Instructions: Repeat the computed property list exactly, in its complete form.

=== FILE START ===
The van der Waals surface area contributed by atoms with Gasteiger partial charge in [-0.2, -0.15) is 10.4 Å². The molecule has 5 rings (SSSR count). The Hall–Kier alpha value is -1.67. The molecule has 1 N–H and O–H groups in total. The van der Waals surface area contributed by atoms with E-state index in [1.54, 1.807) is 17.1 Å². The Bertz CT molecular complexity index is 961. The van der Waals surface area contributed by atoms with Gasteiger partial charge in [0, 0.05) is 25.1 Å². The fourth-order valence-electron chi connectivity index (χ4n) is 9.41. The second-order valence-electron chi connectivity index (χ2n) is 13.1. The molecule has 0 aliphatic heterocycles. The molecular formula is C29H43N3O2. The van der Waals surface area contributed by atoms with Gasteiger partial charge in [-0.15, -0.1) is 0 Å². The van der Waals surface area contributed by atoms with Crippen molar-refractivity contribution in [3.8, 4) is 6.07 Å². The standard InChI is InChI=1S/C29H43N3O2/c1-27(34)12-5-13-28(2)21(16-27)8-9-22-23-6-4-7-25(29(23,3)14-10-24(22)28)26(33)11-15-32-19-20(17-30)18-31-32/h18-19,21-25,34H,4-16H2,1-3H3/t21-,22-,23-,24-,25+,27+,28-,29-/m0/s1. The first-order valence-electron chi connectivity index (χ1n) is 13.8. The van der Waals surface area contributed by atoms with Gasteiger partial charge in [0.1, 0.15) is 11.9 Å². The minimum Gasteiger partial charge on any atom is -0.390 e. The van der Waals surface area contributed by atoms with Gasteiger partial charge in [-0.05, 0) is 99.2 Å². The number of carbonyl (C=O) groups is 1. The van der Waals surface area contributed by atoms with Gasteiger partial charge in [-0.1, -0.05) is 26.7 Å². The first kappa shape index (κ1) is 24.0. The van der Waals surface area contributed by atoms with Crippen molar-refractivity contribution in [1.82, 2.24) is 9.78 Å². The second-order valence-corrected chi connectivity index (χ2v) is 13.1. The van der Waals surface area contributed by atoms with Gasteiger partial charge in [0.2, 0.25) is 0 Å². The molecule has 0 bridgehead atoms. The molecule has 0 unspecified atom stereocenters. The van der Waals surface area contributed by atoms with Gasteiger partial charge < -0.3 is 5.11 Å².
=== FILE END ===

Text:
The van der Waals surface area contributed by atoms with Gasteiger partial charge in [-0.2, -0.15) is 10.4 Å². The molecule has 5 rings (SSSR count). The Hall–Kier alpha value is -1.67. The molecule has 1 N–H and O–H groups in total. The van der Waals surface area contributed by atoms with E-state index in [1.54, 1.807) is 17.1 Å². The Bertz CT molecular complexity index is 961. The van der Waals surface area contributed by atoms with Gasteiger partial charge in [0, 0.05) is 25.1 Å². The fourth-order valence-electron chi connectivity index (χ4n) is 9.41. The second-order valence-electron chi connectivity index (χ2n) is 13.1. The molecule has 0 aliphatic heterocycles. The molecular formula is C29H43N3O2. The van der Waals surface area contributed by atoms with Gasteiger partial charge in [-0.15, -0.1) is 0 Å². The van der Waals surface area contributed by atoms with Crippen molar-refractivity contribution in [3.8, 4) is 6.07 Å². The standard InChI is InChI=1S/C29H43N3O2/c1-27(34)12-5-13-28(2)21(16-27)8-9-22-23-6-4-7-25(29(23,3)14-10-24(22)28)26(33)11-15-32-19-20(17-30)18-31-32/h18-19,21-25,34H,4-16H2,1-3H3/t21-,22-,23-,24-,25+,27+,28-,29-/m0/s1. The first-order valence-electron chi connectivity index (χ1n) is 13.8. The van der Waals surface area contributed by atoms with Gasteiger partial charge in [0.1, 0.15) is 11.9 Å². The minimum Gasteiger partial charge on any atom is -0.390 e. The van der Waals surface area contributed by atoms with Gasteiger partial charge in [-0.05, 0) is 99.2 Å². The number of carbonyl (C=O) groups is 1. The van der Waals surface area contributed by atoms with Gasteiger partial charge in [-0.1, -0.05) is 26.7 Å². The first kappa shape index (κ1) is 24.0. The van der Waals surface area contributed by atoms with Crippen molar-refractivity contribution in [1.82, 2.24) is 9.78 Å². The second-order valence-corrected chi connectivity index (χ2v) is 13.1. The van der Waals surface area contributed by atoms with Gasteiger partial charge in [0.2, 0.25) is 0 Å². The molecule has 0 bridgehead atoms. The molecule has 0 unspecified atom stereocenters. The van der Waals surface area contributed by atoms with Gasteiger partial charge < -0.3 is 5.11 Å².